Toni Braxton has always been a proud parent, always sharing how great her sons are. Denim and Diezel are Braxton’s pride and joy and we remember them being just little cute boys on the hit reality show, Braxton Family Values.
Now the boys are literally young men who are making their own name for themselves including the next round of higher education.
The singing legend shared a photo of Diezel, 18, on graduation day as she gave him a peck on the cheek with big brother Denim, 19, present. The caption read, “Congratulations @diezel.braxton! Mom is so proud of you. 💜 Howard University here he comes!”
View this post on Instagram
Years ago, she celebrated Deizel’s other special milestone. “Congrats Diezy @diezel.braxton on signing to Wilhelmina Modeling Agency,” the celebrity mom exclaimed.
Diezel has been heavily active in the fashion sphere for the past few years. The teen has served as an inspiration to many since successfully moving past autism.
If you remember, it was a few years ago when Deizel was just 13-years-old that Braxton found out he was no longer on the autism spectrum.
“My youngest son— everyone knows— my son Diezel suffers from—or I should say suffered from Autism,” explained Toni. “I am one of the lucky parents. Early diagnosis changes everything. I will tell you this. I will shout it from the rooftops. My son Diezel is off the spectrum. Off the spectrum being autistic. Susan Wright, who unfortunately passed from Autism Speaks, when she found out about my son and I she called me immediately and said ‘Get him in this program. Do this, do that.’ She’s been an advocate in helping me so much. I miss her already. I mean, I can’t believe she’s gone.”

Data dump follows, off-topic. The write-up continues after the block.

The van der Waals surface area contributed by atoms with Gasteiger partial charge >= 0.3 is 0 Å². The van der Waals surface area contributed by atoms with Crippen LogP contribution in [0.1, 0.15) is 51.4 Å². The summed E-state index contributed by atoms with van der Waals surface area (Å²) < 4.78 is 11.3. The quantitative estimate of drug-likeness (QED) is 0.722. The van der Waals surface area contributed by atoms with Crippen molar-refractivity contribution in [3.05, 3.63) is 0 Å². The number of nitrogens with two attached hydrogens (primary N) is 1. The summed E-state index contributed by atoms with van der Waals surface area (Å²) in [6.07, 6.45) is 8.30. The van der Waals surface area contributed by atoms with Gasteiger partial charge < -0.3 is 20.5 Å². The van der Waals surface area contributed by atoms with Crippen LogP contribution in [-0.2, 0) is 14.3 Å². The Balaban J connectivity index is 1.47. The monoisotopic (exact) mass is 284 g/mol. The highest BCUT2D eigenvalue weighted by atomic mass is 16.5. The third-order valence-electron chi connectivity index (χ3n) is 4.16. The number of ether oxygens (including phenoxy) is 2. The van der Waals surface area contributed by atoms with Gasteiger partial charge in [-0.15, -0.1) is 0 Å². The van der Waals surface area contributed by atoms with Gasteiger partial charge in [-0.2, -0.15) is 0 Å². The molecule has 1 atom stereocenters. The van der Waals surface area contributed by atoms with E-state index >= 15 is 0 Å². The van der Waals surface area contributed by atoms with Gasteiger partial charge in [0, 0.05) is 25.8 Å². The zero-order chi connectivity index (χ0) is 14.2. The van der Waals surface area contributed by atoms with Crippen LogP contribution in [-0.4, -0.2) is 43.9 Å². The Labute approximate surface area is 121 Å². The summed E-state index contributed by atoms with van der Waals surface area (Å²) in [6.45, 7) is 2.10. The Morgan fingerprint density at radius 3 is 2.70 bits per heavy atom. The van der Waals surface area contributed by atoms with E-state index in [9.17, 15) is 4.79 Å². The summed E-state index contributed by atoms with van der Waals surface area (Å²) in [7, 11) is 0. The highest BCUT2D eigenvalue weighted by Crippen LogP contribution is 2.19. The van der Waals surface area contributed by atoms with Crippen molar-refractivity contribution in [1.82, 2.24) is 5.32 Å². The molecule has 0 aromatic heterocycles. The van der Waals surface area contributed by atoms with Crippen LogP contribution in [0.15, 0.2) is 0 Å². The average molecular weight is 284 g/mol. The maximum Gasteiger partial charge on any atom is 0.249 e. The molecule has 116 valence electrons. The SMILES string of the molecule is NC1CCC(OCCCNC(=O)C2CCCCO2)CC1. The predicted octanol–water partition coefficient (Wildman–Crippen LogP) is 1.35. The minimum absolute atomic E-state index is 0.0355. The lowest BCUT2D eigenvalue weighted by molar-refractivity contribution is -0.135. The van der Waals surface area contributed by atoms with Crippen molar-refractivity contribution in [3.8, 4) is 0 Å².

“No signs of autism. He’s our social butterfly. He’s the one who plays with friends and hangs out all the time. Very, very fortunate. And I don’t like to think there’s anything wrong with our babies. I just think they learn differently.”
Can Autism Be Cured?
In Diezel’s case, the question arises again: can autism be cured? Autism is usually thought to be a lifelong condition, but a small number of children lose the core symptoms and shed the diagnosis. Some researchers are beginning to explore how common this may be, and why some children outgrow autism.
A new study found that some children correctly diagnosed with autism spectrum disorders (ASD) at an early age may lose symptoms as they grow older like Diezel. Further research may help scientists understand this change and point the way to more effective interventions.
ASD includes several related brain disorders, with symptoms ranging from mild to severe. People with ASD generally have trouble with